Are measures of life satisfaction linked to admiration for celebrities?

  • Mara S. ArugueteEmail author
  • Ho Huynh
  • Lynn E. McCutcheon
  • Blaine L. Browne
  • Bethany Jurs
  • Emilia Flint


A pattern of research findings indicates that excessive devotion to a favorite celebrity is linked to attitudes and behaviors that are psychologically unhealthy and may predict low life satisfaction. This study examines whether four common measures of life satisfaction (i.e., curiosity, meaning in life, gratitude, and flexibility) predict admiration for celebrities in two university samples and one community sample of young adults. Our results showed significant correlations between celebrity admiration and two measures of life satisfaction (curiosity and gratitude). We also found that the predictors of life satisfaction correlate with each other in ways that are consistent with previous research in positive psychology. Our research suggests an inverse relationship between celebrity admiration and life satisfaction. In addition, the results contribute to establishing the validity of four contemporary life satisfaction measures.


Celebrity admiration Life satisfaction Meaning in life Curiosity Gratitude Flexibility 



  1. Aruguete M, Griffith J, Edman J, Green T, McCutcheon L (2014) Body image and celebrity worship. Implicit Relig 17:223–234. CrossRefGoogle Scholar
  2. Ashe DD, McCutcheon LE (2001) Shyness, loneliness, and attitude toward celebrities. Curr Res Soc Psychol 6:124–133. Accessed 18 July 2018
  3. Ben-Itzhak S, Bluvstein I, Maor M (2014) The psychological flexibility questionnaire (PFQ): development, reliability and validity. Webmed Central Psychol 5:1–10Google Scholar
  4. Brdar I, Kashdan T (2010) Character strengths and well-being in Croatia: an empirical investigation of structure and correlates. J Res Pers 44:151–154CrossRefGoogle Scholar
  5. Cohen J (1977) Statistical power analysis for the behavioral sciences. Routledge, New YorkGoogle Scholar
  6. Compton WC, Hoffman E (2013) Positive psychology: the science of happiness and flourishing, 2nd edn. Wadsworth, BelmontGoogle Scholar
  7. Crumbaugh JC (1968) Cross-validation of purpose-in-life test based on Frankl’s concepts. J Individ Psychol 24:74–81Google Scholar
  8. DiFabio A, Palazzeschi L, Bucci O (2017) Gratitude in organizations: a contribution for healthy organizational contexts. Front Psychol 8:2025. CrossRefGoogle Scholar
  9. Emmons RA, McCullough ME (2003) Counting blessings versus burdens: an experimental investigation of gratitude and subjective well-being in daily life. J Pers Soc Psychol 84:377–389CrossRefGoogle Scholar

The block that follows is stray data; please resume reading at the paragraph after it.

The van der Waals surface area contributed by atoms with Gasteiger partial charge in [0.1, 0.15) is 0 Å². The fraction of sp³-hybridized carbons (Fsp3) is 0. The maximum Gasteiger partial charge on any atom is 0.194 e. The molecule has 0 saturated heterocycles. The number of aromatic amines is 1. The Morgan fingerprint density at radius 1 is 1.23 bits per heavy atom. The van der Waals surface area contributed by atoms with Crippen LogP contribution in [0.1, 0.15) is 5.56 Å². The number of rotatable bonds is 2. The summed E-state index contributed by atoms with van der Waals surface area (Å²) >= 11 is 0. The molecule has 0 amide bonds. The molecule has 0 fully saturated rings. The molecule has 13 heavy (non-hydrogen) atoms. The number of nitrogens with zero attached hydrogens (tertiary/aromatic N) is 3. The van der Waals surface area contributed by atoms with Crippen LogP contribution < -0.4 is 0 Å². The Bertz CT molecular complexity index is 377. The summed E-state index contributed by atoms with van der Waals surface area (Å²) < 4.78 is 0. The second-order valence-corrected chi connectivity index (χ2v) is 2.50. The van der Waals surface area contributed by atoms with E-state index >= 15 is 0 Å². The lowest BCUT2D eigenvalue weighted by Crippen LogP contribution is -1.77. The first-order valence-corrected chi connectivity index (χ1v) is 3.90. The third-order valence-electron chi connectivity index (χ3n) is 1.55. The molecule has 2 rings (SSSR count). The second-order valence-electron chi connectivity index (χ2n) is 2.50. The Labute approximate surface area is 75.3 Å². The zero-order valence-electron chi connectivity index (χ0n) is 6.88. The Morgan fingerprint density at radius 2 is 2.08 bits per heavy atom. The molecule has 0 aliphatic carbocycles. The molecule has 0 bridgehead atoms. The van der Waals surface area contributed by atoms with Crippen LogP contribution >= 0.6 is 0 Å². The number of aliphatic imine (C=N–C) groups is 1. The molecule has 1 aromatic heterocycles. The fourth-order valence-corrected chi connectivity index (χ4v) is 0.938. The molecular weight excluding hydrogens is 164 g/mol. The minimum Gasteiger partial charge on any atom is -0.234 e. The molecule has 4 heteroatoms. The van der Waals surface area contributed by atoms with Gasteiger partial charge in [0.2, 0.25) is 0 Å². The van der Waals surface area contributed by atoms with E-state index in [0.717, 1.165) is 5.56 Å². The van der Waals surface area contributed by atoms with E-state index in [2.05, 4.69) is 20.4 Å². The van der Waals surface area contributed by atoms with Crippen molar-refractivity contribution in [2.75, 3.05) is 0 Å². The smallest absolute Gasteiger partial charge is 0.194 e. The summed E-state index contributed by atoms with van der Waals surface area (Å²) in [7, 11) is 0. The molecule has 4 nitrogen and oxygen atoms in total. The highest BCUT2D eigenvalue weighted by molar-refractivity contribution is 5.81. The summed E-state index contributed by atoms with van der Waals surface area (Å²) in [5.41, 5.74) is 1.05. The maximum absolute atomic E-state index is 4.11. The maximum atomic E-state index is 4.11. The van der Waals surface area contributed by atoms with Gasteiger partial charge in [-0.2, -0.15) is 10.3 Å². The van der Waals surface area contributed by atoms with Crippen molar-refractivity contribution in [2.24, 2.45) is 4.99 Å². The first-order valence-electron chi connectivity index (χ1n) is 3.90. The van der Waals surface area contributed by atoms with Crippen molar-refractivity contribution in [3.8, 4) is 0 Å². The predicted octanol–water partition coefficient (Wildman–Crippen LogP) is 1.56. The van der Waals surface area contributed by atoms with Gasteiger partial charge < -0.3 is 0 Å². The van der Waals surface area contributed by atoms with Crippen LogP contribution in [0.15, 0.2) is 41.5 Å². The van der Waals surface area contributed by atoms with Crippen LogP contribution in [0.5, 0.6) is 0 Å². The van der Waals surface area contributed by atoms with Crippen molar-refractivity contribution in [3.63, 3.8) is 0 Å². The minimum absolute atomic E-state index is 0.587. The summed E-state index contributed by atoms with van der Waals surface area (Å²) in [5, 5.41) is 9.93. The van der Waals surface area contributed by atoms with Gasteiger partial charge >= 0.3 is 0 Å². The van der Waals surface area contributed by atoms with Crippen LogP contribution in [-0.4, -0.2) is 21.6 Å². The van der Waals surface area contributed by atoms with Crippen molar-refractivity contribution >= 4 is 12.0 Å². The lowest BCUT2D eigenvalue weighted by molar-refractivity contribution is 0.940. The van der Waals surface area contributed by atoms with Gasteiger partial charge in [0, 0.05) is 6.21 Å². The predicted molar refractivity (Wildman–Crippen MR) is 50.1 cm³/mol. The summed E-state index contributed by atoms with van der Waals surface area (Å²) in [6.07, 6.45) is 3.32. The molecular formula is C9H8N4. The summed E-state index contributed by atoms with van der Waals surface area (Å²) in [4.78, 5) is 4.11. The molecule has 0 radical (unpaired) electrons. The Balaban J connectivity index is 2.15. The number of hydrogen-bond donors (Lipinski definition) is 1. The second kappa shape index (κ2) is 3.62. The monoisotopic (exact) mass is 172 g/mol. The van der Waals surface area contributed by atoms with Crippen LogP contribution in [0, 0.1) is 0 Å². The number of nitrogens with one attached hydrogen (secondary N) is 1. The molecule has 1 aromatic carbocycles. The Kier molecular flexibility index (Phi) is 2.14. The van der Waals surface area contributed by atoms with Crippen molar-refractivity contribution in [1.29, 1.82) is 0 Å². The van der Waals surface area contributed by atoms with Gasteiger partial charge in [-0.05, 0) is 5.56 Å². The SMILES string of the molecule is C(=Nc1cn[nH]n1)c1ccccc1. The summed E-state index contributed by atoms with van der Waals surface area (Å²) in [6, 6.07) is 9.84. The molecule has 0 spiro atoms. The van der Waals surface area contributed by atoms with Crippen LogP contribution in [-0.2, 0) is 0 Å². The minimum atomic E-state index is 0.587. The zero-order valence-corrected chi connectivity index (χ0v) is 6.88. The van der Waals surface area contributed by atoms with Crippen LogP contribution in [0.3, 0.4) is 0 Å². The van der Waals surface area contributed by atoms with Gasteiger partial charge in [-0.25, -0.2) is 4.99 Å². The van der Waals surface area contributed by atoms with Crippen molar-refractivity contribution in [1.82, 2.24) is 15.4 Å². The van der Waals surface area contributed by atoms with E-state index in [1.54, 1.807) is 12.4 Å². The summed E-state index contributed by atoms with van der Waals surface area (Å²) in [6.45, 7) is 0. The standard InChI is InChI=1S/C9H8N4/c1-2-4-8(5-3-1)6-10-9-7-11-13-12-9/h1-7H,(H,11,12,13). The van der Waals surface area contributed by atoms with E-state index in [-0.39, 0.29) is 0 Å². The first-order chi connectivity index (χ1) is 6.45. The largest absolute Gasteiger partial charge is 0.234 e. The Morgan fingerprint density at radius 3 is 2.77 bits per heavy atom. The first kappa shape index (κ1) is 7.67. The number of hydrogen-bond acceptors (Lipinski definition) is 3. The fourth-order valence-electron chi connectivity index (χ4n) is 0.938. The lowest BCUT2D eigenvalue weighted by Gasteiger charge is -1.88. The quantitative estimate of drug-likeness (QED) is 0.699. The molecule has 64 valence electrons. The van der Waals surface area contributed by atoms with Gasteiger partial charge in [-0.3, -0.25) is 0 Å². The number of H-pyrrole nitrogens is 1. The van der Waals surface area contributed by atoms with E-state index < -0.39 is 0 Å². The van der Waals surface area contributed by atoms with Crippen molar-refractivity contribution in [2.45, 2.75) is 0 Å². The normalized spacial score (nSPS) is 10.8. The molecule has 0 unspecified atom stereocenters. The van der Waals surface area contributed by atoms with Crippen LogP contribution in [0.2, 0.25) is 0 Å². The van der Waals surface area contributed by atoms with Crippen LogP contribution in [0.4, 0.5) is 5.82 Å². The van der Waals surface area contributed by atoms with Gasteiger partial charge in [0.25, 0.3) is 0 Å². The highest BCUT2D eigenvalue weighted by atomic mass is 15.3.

10. Erdfelder E, Faul F, Buchner A (1996) GPOWER: a general power analysis program. Behav Res Methods Instrum Comput 28:1–11CrossRefGoogle Scholar
  11. Fox GR, Kaplan J, Damasio H, Damasio A (2015) Neural correlates of gratitude. Front Psychol 6:1–11. Google Scholar
  12. Graham CD, Gouick J, Ferreira N, Gillanders D (2016) The influence of psychological flexibility on life satisfaction and mood in muscle disorders. Rehabil Psychol 61:210–217. CrossRefGoogle Scholar
  13. Griffith J, Aruguete M, Edman J, Green T, McCutcheon LE (2013) The temporal stability of the tendency to worship celebrities. SAGE Open 3:1–5. CrossRefGoogle Scholar
  14. Kashdan TB, Rottenberg J (2010) Psychological flexibility as a fundamental aspect of health. Clin Psychol Rev 30:865–878CrossRefGoogle Scholar
  15. Kashdan TB, Steger MF (2007) Curiosity and pathways to well-being and meaning in life: traits, states, and everyday behaviors. Mot Emotion 31:159–173. CrossRefGoogle Scholar
  16. Kashdan TB, Gallagher MW, Silvia PJ, Winterstein BP, Breen WE, Terhar D, Steger MF (2009) The curiosity and exploration inventory-II: development, factor structure, and psychometrics. J Res Pers 43:987–998. CrossRefGoogle Scholar
  17. Maltby J, McCutcheon LE, Ashe DD, Houran J (2001) The self-reported psychological well-being of celebrity worshippers. N Am J Psychol 3:444–452Google Scholar
  18. Maltby J, Houran J, Lange R, Ashe D, McCutcheon LE (2002) Thou shalt worship no other gods—unless they are celebrities: the relationship between celebrity worship and religious sorientation. Personal Individ Differ 32:1157–1172CrossRefGoogle Scholar
  19. Maltby J, Houran J, McCutcheon LE (2003) A clinical interpretation of attitudes and behaviors associated with celebrity worship. J Nervous Mental Dis 191:25–29CrossRefGoogle Scholar
  20. Maltby J, Day L, McCutcheon LE, Martin MM, Cayanus JL (2004) Celebrity worship, cognitive flexibility, and social complexity. Personal Individ Differ 37:1475–1482CrossRefGoogle Scholar